Method of the Month 1: Ruby's sort vs. sort_by

Ruby’s Array has 2 methods for sorting: sort and sort_by. Both methods sort your array (obviously) but they do it in slightly different ways.


This article is based on a talk I gave at the Ann Arbor Ruby Brigade in August. The idea for this talk was conjured up at eRubyCon during a discussion between Gayle Craig and me. We decided we would each give a brief talk about the differences between sort and sort_by at our next user group meetings. Amazingly, we both followed through.


A Ruby array’s sort method is pretty straightforward. If called without a block, it uses each objects’ comparison operator (<=>) to return a new array with all the elements sorted. If called with a block, you may specify your own comparator as shown below:

[1, 4, 3, 7, 2, 9].sort                   # => [1, 2, 3, 4, 7, 9]
[1, 4, 3, 7, 2, 9].sort {|a, b| b <=> a}  # => [9, 7, 4, 3, 2, 1]

Note that the block for sort accepts two parameters. The return value of the block must be -1, 0, or 1. -1 indicates that the first item is less than the second, 0 indicates they are equal, and 1 indicates that the first item is greater than the second one.


The sort_by method is slightly different. Its block only takes one parameter instead of two. Your array is then sorted by the results of each of the block calls. For example:

[1, 4, 3, 7, 2, 9].sort_by {|i| -i}             # => [9, 7, 4, 3, 2, 1]
%w{ abcd ab abc abcde }.sort_by {|i| i.length}  # => ["ab", "abc", "abcd", "abcde"]

This is accomplished using something called a Schwartzian Transform.

The Schwartzian Transform

All a schwartzian transform does is turn each record of your array into a tuple with the first element being the item on which you wish to sort. That array of tuples is then sorted. Since the first item in the tuple gets precedence, it is effectively the same as sorting the array by the results of the sort_by block. Once sorted, the first element of the tuple is removed, leaving your original array in sorted order. Below is an example implementation in pure ruby:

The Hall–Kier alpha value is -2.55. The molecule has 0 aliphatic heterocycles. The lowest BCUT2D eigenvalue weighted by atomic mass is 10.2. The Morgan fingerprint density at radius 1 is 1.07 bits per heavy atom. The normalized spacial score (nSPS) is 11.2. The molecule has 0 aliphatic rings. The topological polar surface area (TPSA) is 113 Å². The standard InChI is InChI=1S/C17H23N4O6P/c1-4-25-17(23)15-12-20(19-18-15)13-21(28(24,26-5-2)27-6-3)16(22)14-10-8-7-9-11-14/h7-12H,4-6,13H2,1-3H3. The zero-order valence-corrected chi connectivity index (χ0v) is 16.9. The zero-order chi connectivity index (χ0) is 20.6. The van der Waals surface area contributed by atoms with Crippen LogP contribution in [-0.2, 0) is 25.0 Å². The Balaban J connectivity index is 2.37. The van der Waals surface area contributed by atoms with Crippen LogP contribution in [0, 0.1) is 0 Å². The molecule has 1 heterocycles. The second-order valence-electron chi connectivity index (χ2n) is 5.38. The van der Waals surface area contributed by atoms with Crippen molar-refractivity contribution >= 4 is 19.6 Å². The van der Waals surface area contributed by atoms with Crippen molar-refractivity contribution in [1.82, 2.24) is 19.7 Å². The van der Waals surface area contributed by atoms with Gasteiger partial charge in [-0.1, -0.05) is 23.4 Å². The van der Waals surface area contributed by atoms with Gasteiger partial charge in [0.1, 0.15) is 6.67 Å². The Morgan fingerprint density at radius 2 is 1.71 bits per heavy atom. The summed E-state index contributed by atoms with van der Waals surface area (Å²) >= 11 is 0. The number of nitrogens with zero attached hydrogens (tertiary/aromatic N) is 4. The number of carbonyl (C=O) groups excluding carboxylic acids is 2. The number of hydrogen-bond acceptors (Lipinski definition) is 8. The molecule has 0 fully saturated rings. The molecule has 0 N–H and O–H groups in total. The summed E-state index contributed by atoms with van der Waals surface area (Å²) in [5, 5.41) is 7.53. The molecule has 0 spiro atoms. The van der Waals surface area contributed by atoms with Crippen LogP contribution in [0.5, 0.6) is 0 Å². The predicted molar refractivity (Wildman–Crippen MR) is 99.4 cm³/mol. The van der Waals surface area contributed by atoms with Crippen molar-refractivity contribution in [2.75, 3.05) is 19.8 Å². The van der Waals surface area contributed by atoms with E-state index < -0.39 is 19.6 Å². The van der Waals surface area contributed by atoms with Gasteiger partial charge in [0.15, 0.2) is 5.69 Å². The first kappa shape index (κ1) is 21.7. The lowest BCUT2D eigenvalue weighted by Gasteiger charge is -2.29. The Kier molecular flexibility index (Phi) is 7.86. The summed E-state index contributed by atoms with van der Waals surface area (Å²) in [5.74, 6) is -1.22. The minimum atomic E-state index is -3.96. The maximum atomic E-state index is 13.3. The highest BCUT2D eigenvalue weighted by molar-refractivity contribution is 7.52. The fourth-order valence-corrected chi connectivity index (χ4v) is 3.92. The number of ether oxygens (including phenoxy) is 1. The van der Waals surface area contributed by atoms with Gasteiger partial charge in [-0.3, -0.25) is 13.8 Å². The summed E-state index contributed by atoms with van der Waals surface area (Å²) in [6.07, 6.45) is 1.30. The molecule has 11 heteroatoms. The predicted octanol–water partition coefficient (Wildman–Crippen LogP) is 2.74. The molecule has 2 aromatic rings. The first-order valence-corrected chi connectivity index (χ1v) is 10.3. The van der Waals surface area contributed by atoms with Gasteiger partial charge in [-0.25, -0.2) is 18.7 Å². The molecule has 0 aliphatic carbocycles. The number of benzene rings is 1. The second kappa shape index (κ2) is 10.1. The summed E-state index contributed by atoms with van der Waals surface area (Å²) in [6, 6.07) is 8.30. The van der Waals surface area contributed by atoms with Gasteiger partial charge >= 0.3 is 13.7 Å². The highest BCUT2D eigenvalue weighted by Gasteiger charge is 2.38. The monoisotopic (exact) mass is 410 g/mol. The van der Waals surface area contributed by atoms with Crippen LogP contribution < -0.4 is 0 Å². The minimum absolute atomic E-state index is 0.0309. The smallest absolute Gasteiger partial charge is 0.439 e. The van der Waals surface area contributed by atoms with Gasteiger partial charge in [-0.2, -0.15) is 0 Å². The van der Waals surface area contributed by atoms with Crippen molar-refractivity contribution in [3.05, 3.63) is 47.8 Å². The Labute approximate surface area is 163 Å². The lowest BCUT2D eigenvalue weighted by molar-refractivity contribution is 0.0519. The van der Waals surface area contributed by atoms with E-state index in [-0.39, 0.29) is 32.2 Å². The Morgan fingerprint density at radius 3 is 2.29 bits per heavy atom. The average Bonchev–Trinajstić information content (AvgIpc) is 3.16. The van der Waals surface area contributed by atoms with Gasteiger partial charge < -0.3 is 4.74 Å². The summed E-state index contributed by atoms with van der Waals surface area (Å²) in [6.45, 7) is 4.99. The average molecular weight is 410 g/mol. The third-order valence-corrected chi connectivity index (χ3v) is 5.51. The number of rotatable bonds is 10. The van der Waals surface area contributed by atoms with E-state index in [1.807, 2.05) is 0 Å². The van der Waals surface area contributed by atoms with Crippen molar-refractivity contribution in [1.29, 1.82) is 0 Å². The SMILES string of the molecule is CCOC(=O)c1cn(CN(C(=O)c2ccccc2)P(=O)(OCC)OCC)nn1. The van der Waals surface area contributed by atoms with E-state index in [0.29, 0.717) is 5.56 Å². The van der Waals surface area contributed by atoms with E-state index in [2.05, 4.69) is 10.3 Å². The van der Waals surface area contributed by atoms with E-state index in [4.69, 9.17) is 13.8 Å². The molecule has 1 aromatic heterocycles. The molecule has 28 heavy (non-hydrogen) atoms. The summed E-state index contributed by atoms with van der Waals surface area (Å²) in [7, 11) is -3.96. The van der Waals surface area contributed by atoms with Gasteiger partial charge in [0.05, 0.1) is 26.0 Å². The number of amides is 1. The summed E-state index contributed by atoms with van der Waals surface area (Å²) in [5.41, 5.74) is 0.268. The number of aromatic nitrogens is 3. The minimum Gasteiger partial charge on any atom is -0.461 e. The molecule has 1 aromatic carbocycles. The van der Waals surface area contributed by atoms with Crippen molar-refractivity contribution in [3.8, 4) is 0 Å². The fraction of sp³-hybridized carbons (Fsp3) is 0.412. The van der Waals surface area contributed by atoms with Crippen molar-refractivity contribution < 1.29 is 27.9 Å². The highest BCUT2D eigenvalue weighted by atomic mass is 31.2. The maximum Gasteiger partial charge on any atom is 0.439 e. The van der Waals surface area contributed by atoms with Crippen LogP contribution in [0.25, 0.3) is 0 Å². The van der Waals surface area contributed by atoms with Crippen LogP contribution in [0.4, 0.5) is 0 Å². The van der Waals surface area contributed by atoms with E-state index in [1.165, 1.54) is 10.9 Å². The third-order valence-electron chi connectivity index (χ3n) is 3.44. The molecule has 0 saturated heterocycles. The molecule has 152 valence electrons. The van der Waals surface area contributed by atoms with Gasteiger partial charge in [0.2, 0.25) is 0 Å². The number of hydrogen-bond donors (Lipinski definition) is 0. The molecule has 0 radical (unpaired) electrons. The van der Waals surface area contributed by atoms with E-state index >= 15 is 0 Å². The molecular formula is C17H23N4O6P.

module Enumerable
  # This is essentially the implementation of sort_by
  # It's written in C in MRI, so it's a little faster
  def my_sort_by {|i| [yield(i), i]} {|j| j[1]}

Why choose one over the other?

If you’re sorting a small array, it really doesn’t matter which sort method you choose. Use whichever is easiest to code and understand. For larger arrays, however, the performance differences between sort and sort_by can be substantial.

You generally want to use sort_by over sort whenever comparisons are relatively expensive. Note that in Ruby, method dispatch is often enough to count as an expensive comparison. Unless you’re sorting things that end up as C primitives in MRI (like an Integer) you’ll likely want to use sort_by.

The performance varies so greatly because of the Schwartzian Transform. Using sort, each pairwise comparison that must be performed calls the <=> operator. In the case of sort_by, the comparison “calculation” is only done once at the beginning, and then the array is sorted on an Integer primitive much more quickly.

I hope this was helpful to someone. It’s probably more than anyone has written on the difference between these two methods.

Brandon Dimcheff
Brandon Dimcheff
Chief Architect

Brandon Dimcheff is a software engineer born and raised in Ann Arbor, Michigan. He uses go for his day job, has fallen in love with Kubernetes, is an aspiring functional programming language nerd, and is an advocate of open source.